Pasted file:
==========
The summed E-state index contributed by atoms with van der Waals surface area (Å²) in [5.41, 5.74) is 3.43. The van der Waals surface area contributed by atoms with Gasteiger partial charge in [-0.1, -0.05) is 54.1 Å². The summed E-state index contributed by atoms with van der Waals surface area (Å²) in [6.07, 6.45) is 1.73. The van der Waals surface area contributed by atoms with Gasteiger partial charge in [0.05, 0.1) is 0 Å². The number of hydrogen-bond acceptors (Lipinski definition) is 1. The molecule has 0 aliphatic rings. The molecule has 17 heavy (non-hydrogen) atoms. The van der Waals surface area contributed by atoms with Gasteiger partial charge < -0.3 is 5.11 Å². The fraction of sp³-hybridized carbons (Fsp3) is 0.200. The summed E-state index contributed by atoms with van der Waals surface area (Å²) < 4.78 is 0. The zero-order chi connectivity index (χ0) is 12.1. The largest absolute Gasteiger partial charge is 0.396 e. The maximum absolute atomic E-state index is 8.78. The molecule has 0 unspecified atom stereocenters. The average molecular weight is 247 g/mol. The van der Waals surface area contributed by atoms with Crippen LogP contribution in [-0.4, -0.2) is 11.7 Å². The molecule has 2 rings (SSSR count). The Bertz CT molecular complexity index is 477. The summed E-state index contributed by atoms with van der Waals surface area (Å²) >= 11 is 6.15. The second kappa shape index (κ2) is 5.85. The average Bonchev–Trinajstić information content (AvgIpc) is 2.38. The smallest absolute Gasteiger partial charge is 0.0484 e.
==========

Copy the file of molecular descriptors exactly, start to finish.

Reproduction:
The summed E-state index contributed by atoms with van der Waals surface area (Å²) in [5.41, 5.74) is 3.43. The van der Waals surface area contributed by atoms with Gasteiger partial charge in [-0.1, -0.05) is 54.1 Å². The summed E-state index contributed by atoms with van der Waals surface area (Å²) in [6.07, 6.45) is 1.73. The van der Waals surface area contributed by atoms with Gasteiger partial charge in [0.05, 0.1) is 0 Å². The number of hydrogen-bond acceptors (Lipinski definition) is 1. The molecule has 0 aliphatic rings. The molecule has 17 heavy (non-hydrogen) atoms. The van der Waals surface area contributed by atoms with Gasteiger partial charge < -0.3 is 5.11 Å². The fraction of sp³-hybridized carbons (Fsp3) is 0.200. The summed E-state index contributed by atoms with van der Waals surface area (Å²) < 4.78 is 0. The zero-order chi connectivity index (χ0) is 12.1. The largest absolute Gasteiger partial charge is 0.396 e. The maximum absolute atomic E-state index is 8.78. The molecule has 0 unspecified atom stereocenters. The average molecular weight is 247 g/mol. The van der Waals surface area contributed by atoms with Crippen LogP contribution in [-0.4, -0.2) is 11.7 Å². The molecule has 2 rings (SSSR count). The Bertz CT molecular complexity index is 477. The summed E-state index contributed by atoms with van der Waals surface area (Å²) >= 11 is 6.15. The second kappa shape index (κ2) is 5.85. The average Bonchev–Trinajstić information content (AvgIpc) is 2.38. The smallest absolute Gasteiger partial charge is 0.0484 e.